Lane Neave achieves a New Zealand first collective bargaining authorisation 

Lane Neave’s Competition and Consumer Protection team recently achieved a resounding success for New Zealand Tegel Growers’ Association Incorporated (TGA) and its members in securing an authorisation from the Commerce Commission to legally engage in collective bargaining for the next 10 years.

TGA is an industry association which represents most of the independent contractors who supply chicken growing services to Tegel Foods Limited (Tegel), one of the largest chicken processors in New Zealand.

The Commerce Act 1986 prohibits businesses from engaging in anticompetitive conduct.  Collectively negotiating the terms on which businesses supply services to customers is generally prohibited.  However, section 58 of the Commerce Act allows the Commission to grant authorisation for restrictive trade practices, with such anti-competitive agreements being allowed where the public benefits outweigh the competitive harms.

Having applied successfully in 2017 for an authorisation to allow members of the Waikato – Bay of Plenty Chicken Growers Association Incorporated to collectively bargain with Inghams Enterprises (NZ) Pty Limited, Lane Neave was well placed to lodge a similar application to the Commission on behalf of TGA.

In 2021, Lane Neave obtained provisional authorisation for TGA and its members to commence collective bargaining with Tegel while the Commission considered the TGA’s main application for the same conduct. It was the first time in New Zealand that the Commission had considered an application for provisional authorisation, with the Commission approving the application on the basis that the anticipated potential benefits of collective negotiation were likely to outweigh the potential detriments.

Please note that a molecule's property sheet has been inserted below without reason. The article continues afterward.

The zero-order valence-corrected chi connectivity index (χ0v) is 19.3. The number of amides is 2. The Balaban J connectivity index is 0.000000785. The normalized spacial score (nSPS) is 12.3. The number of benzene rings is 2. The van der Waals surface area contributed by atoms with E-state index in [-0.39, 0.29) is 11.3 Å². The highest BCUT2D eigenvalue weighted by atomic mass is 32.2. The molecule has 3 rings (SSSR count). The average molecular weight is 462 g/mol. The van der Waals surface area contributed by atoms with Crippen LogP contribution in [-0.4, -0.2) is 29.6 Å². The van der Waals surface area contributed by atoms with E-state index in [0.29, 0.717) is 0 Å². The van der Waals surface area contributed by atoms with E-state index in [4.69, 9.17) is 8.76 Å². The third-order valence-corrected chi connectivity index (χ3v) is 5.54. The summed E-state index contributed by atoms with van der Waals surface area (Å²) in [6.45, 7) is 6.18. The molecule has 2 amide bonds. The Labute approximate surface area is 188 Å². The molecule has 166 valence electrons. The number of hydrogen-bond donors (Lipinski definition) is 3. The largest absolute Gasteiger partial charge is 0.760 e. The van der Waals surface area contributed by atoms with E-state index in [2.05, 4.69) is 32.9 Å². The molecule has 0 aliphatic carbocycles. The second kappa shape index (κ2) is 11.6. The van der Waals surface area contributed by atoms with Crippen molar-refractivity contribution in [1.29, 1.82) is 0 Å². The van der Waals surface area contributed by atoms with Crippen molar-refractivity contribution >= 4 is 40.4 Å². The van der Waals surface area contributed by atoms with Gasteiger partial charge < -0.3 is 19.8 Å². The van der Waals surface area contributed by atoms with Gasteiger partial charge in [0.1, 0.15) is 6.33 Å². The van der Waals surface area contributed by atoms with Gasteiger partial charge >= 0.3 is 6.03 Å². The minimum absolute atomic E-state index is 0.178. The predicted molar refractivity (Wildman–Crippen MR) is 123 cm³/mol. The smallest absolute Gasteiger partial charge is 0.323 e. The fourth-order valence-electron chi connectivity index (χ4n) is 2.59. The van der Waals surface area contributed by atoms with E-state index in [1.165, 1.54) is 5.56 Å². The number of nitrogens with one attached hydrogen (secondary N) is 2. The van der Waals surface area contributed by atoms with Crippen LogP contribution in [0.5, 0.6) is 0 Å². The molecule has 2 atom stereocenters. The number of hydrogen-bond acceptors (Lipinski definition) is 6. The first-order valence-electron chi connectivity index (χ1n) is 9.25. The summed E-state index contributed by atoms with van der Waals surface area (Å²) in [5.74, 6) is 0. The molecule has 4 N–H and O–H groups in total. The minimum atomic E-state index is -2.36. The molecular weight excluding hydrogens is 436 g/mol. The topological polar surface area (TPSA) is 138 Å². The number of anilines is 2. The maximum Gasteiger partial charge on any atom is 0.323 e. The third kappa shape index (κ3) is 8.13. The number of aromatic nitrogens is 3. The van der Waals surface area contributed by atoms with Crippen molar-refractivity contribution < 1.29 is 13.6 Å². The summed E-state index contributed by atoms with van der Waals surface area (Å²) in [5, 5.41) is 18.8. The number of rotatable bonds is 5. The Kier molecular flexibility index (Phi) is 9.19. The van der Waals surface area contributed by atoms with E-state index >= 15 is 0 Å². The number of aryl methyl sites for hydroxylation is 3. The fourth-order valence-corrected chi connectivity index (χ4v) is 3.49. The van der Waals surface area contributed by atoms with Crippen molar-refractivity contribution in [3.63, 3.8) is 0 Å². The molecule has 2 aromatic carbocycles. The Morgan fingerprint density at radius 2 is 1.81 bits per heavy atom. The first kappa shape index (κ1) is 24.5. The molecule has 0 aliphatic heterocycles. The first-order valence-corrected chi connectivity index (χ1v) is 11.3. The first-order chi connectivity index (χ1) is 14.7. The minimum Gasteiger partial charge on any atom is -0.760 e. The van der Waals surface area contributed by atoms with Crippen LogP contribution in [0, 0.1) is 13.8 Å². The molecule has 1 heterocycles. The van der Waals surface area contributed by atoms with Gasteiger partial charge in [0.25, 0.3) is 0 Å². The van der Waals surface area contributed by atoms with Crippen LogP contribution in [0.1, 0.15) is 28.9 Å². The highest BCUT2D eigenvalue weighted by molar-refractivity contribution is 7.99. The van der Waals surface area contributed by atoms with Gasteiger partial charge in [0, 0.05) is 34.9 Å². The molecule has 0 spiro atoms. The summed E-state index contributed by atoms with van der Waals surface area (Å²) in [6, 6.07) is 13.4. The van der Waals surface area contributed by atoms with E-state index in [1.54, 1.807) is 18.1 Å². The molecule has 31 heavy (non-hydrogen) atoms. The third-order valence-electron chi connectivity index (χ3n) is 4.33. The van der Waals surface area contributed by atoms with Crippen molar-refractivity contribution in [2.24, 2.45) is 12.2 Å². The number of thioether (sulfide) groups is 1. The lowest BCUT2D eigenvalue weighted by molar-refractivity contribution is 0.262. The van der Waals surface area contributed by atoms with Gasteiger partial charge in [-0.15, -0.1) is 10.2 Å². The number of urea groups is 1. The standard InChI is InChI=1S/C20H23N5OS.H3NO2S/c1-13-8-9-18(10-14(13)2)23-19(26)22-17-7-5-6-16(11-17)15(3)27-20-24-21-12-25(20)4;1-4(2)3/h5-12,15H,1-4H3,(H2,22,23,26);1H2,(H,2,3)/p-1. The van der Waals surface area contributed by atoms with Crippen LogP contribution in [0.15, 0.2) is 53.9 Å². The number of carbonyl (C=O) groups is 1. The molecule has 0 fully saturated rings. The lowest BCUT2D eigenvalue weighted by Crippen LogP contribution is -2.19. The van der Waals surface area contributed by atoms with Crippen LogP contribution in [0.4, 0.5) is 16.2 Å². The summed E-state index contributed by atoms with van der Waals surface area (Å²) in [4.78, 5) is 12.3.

Commissioner Sue Begg later observed that “under the Commission’s provisional authorisations, Tegel and TGA have been able to engage in collective negotiations while the Commission assessed the application for authorisation. These negotiations have resulted in savings for the parties by lowering the cost of negotiating”.

In August 2022, the Commission went on to grant TGA a full authorisation after reaching the view that while it is likely that the proposed collective bargaining arrangements would lessen competition, any reduction in competition is likely to be outweighed by the public benefits.

Anna Ryan, who heads Lane Neave’s Competition and Consumer Protection team, described the Commission’s decision to allow the TGA and its members to engage in collective bargaining with Tegel as “further confirmation that in certain circumstances, it is appropriate to allow independent businesses to negotiate collectively with large purchasers. Collective negotiation can deliver many benefits, including reduced transaction costs and the ability to negotiate more sophisticated agreements due to the smaller suppliers being able to pool their knowledge and resources”. Anna went on to extend her thanks to all those who assisted with the applications, particularly competition barrister John Land for his valuable contribution.

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